Sure, I thought Trump won last night’s debate, but I still believe he’s going to lose this election, and that the Billy Bush tape over the weekend sealed it. And I agree with Damon Linker that Trump has destroyed the Republican Party.
If Trump wins, he will remake the party entirely in his image. But because he cannot govern himself, he cannot govern the country. By the end of his presidency (whether it comes via impeachment or voter rejection in 2020), the GOP will be a smoking ruin.
If Trump loses, he won’t go away. It will be all-Dolchstosslegende, all the time (Drumpfstosslegende?) He will be a constant presence on the public scene, hectoring the Republican Party, denouncing its leaders for betraying him, and keeping his base riled up. Because of his big mouth and gift for self-promotion, he stands to make himself, not Congressional Republicans, the voice of opposition to President Hillary Clinton. If he can manage to recruit candidates in his image to run in GOP primaries nationwide, he stands a chance of building a movement. This is not necessarily a bad thing. A lot of us (I am one) sympathize with much of what Trump stands for (versus the present-day GOP), but reject him because of his character and temperament. Trump doesn’t have a coherent philosophy, but there are others who do have a coherent, plausible, and persuasive alternative to the neoliberalism of the Democratic and Republican parties. Trump may well have prepared the way for them, in the same way that a bomber squadron prepares the way for a shiny new factory by bombing the old one to rubble.
Back in May, Michael Lind penned what I still think is the most insightful essay describing what’s happening, and what is going to happen, in US politics after this year. With the Left having won the culture war, the parties of the future will be a nationalist GOP vs. a multiculturalist, globalist Democratic Party. Excerpt:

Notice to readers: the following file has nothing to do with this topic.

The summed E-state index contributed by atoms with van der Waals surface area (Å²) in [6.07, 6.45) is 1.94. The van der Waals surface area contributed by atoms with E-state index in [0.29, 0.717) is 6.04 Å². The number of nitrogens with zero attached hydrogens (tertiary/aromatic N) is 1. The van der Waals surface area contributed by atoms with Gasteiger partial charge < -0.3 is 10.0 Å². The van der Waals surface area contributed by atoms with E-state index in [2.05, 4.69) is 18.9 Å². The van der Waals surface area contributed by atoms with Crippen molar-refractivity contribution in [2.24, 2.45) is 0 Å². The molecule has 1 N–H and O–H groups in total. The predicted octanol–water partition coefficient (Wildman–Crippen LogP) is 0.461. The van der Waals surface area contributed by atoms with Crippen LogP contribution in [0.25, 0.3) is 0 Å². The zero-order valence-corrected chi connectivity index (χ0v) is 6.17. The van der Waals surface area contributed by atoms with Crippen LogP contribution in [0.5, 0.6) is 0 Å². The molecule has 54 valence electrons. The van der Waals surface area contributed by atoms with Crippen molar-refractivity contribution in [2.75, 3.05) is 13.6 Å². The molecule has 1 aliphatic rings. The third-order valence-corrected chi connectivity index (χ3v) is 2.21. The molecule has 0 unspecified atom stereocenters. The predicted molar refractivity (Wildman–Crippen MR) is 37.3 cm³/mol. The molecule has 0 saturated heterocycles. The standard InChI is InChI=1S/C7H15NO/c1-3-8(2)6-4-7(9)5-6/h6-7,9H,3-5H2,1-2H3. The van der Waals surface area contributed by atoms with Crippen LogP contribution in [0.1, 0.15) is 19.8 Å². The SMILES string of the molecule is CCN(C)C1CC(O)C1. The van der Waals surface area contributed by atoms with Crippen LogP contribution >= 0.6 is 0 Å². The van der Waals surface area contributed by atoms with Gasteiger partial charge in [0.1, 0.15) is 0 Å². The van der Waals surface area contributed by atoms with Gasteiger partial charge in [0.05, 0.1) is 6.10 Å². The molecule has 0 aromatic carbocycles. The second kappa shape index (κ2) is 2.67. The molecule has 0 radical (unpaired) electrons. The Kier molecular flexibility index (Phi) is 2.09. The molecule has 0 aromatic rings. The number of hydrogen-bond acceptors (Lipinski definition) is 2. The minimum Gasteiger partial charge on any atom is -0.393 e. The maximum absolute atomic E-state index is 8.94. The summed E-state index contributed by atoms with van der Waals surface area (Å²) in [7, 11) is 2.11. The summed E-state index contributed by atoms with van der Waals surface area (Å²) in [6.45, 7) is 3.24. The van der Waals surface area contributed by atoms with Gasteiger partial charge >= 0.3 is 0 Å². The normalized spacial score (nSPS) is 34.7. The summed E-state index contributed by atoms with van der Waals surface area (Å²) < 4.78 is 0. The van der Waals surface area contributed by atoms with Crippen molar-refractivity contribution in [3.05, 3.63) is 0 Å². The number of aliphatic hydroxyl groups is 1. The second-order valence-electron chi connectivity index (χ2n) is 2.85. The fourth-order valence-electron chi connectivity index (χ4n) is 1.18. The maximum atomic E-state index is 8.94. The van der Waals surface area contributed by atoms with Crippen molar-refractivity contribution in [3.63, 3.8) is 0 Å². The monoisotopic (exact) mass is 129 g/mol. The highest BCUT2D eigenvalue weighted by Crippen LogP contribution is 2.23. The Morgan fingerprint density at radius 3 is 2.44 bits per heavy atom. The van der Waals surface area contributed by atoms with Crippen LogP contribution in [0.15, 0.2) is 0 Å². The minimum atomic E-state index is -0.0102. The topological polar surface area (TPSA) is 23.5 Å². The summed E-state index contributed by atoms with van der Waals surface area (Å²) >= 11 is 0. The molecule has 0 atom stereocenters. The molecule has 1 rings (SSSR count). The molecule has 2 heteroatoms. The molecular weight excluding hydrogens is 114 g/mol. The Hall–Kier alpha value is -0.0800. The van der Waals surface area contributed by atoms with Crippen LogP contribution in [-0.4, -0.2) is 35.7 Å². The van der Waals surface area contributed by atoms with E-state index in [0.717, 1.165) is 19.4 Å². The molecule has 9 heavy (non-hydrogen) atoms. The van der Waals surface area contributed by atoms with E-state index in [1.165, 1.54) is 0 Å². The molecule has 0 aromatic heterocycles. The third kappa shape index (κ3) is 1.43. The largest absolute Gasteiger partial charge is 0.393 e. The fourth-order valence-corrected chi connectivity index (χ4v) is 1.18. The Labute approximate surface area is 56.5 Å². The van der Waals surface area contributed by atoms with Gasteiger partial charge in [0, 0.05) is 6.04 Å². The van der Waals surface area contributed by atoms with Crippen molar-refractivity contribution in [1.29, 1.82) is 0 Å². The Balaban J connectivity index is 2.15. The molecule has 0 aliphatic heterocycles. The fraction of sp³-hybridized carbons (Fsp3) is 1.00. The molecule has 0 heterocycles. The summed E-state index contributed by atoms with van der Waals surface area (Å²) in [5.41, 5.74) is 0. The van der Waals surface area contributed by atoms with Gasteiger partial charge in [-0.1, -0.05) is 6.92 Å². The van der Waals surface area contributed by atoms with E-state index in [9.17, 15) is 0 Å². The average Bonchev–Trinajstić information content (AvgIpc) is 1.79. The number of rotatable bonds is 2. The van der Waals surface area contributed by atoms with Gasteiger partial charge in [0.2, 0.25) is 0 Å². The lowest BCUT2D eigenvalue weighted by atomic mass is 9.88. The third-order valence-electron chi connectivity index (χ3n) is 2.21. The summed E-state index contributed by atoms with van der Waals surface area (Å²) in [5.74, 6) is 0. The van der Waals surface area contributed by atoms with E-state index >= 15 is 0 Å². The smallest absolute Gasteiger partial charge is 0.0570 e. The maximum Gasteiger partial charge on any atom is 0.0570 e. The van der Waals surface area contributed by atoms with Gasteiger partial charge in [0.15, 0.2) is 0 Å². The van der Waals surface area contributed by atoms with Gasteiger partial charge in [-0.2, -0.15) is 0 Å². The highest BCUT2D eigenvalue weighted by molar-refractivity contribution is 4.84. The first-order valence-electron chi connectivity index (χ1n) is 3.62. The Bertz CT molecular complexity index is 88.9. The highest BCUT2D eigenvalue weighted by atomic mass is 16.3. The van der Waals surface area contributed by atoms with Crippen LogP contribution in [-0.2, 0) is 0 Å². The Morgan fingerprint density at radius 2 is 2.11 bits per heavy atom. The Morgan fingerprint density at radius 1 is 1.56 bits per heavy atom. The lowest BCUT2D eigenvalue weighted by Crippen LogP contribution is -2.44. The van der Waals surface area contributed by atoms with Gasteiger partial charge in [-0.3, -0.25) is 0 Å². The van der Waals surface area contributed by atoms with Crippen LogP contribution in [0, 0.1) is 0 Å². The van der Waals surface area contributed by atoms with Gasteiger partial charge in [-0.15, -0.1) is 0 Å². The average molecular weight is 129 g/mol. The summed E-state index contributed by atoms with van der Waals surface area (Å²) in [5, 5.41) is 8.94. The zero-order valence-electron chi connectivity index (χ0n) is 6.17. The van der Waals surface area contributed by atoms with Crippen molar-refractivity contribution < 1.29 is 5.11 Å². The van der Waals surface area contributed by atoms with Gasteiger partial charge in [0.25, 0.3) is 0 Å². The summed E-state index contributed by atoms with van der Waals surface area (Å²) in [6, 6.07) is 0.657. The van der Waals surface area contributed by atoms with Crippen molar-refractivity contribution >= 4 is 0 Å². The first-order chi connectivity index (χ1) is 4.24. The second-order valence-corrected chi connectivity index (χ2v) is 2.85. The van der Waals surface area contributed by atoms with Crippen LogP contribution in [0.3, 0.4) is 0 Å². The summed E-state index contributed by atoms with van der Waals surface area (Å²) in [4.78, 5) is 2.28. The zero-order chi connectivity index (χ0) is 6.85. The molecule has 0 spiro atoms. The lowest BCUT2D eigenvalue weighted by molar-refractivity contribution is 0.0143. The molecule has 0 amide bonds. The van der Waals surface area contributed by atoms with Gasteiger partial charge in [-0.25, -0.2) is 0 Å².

The outlines of the two-party system of the 2020s and 2030s are dimly visible. The Republicans will be a party of mostly working-class whites, based in the South and West and suburbs and exurbs everywhere. They will favor universal, contributory social insurance systems that benefit them and their families and reward work effort—programs like Social Security and Medicare. But they will tend to oppose means-tested programs for the poor whose benefits they and their families cannot enjoy.
They will oppose increases in both legal and illegal immigration, in some cases because of ethnic prejudice; in other cases, for fear of economic competition. The instinctive economic nationalism of tomorrow’s Republicans could be invoked to justify strategic trade as well as crude protectionism. They are likely to share Trump’s view of unproductive finance: “The hedge-fund guys didn’t build this country. These are guys that shift paper around and they get lucky.”
The Democrats of the next generation will be even more of an alliance of upscale, progressive whites with blacks and Latinos, based in large and diverse cities. They will think of the U.S. as a version of their multicultural coalition of distinct racial and ethnic identity groups writ large. Many younger progressives will take it for granted that moral people are citizens of the world, equating nationalism and patriotism with racism and fascism.
The withering-away of industrial unions, thanks to automation as well as offshoring, will liberate the Democrats to embrace free trade along with mass immigration wholeheartedly. The emerging progressive ideology of post-national cosmopolitanism will fit nicely with urban economies which depend on finance, tech and other industries of global scope, and which benefit from a constant stream of immigrants, both skilled and unskilled.
Finally, when the recriminations on the Right begin after Election Day, it will be fascinating to see which narrative prevails. Did Trump destroy the GOP? Of course he did. But you could also argue that the Bush family did, first by the presidency of George W., and then by the fact that Jeb Bush, early in the primaries, blew a fortune in donor cash to destroy Marco Rubio. Rubio not only may have been the only Republican who had a chance at beating Trump, but it’s also true that money spent to annihilate his candidacy was money not spent on stopping Trump.